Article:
Lowell and the World War
Earlier today the Greater Lowell Veterans’ Council held its Memorial Day Service at the Lowell Memorial Auditorium. Besides the many veterans groups in attendance, the following elected officials were also there: Congresswoman Niki Tsongas, State Senator Eileen Donoghue, State Representatives Tom Golden and Dave Nangle, Mayor Patrick Murphy and City Councilors Marty Lorrey, Bill Martin, Joe Mendonca and Rita Mercier. The Veterans’ Council had asked me to say a few words about Lowell and World War One. Here’s what I had to say:
On November 11, 1921, the various Veterans groups in the city gathered at City Hall to commemorate Armistice Day. The ceremony included Civil War veterans in their 70s, Spanish American War veterans in their 40s, and veterans of the World War in their 20s and 30s. They called it only “the World War” back in 1921 because it was inconceivable that there would ever be another. Also included in the ceremony were elected officials, clergy, a military band and children representing each school in the city. The ceremony began exactly at noon with two minutes of silence that was so thoroughly observed that even the city’s phone service was shut down for those 120 seconds.
After the speeches and songs, all in attendance formed up and paraded down Merrimack Street to the intersection of Bridge, Prescott and Merrimack, a spot then known as Merrimack Square. The veterans’ purpose that day was to dedicate that square to Army Lieutenant Paul T Kearney who was killed in action in France on October 3, 1918 at age 27. The newspaper article announcing Kearney’s death called him “one of the most popular young men in the city and [that] his host of friends would be deeply grieved and shocked to learn of his untimely death.”
Paul Kearney was born in Lowell in 1891. His parents were both born in Ireland with his mother coming to America in 1868 and his father arriving here in 1878. Paul was the fourth of five brothers. According to the 1900 census, his father worked as a machinist and the family rented an apartment at 316 Market Street. The 1910 census indicates that Paul’s mother had since passed away but that his father had bought a house at 142 Third Street where the father and brothers all lived.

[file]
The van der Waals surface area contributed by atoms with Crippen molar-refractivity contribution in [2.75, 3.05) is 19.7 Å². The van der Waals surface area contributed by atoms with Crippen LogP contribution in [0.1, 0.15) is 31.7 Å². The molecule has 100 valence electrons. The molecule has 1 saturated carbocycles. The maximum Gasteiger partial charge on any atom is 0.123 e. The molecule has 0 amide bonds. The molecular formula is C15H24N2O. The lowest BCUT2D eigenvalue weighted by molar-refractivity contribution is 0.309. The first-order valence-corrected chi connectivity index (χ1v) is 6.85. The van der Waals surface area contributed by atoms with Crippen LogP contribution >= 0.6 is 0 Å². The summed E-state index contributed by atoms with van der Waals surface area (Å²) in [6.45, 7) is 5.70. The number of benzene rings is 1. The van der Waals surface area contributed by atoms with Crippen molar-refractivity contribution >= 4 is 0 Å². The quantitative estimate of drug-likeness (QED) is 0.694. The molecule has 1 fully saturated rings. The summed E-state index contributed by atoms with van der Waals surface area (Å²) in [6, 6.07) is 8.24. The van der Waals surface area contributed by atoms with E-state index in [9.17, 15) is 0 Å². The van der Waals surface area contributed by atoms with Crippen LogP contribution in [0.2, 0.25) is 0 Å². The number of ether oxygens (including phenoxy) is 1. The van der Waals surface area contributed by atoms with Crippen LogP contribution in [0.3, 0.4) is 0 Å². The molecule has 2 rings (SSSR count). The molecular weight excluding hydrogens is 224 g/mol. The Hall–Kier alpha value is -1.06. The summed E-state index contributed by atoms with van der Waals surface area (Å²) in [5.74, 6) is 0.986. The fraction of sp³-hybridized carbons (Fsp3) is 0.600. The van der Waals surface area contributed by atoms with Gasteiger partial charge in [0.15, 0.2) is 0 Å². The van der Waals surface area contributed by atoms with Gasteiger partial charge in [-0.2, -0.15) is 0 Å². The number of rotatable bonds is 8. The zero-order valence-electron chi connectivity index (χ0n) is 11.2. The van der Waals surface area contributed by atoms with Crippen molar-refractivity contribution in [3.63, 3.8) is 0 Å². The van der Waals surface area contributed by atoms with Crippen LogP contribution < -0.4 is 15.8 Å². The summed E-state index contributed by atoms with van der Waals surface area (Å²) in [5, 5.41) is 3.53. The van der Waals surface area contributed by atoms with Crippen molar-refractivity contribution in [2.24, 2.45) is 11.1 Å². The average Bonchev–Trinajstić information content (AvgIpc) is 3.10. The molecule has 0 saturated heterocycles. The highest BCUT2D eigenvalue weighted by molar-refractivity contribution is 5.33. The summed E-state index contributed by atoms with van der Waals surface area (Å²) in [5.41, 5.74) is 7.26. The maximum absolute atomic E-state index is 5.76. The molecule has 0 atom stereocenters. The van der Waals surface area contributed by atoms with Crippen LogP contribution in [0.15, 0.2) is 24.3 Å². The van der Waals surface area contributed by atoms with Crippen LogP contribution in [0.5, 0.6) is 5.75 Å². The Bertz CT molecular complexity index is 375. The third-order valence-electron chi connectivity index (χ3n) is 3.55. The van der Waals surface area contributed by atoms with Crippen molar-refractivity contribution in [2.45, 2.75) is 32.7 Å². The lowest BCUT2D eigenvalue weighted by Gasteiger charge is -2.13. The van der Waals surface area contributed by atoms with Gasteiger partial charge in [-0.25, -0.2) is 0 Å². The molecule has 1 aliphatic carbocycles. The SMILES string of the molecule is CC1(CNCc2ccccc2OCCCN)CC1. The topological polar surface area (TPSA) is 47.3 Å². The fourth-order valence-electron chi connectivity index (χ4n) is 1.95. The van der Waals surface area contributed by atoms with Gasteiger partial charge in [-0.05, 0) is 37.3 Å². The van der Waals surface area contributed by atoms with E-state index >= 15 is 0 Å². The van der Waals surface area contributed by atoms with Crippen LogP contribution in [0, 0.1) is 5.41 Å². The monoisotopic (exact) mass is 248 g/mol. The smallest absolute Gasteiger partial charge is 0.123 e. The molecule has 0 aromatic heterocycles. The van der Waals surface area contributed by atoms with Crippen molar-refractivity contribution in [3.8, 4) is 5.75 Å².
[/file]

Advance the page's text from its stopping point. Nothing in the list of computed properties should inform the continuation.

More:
After graduating from Lowell High School, Paul worked as a clerk in a local freight office but he also took some business courses at Tufts University. This helped him obtain a job as an accountant for the H P Hood Milk Company in Boston. He was working there in 1917 when he registered for the draft. He was soon inducted into the service and attended officer candidate school in Plattsburg, New York and was among the first American troops to deploy to France where he saw almost continuous combat until his death in the fall of 1918.
Details of Paul Kearney’s assignment and the circumstances of his death remain elusive, but a German Army intelligence report based on interrogations of captured American soldiers had this to say about men like Paul Kearney and the nearly 7000 others from Lowell who served during the World War: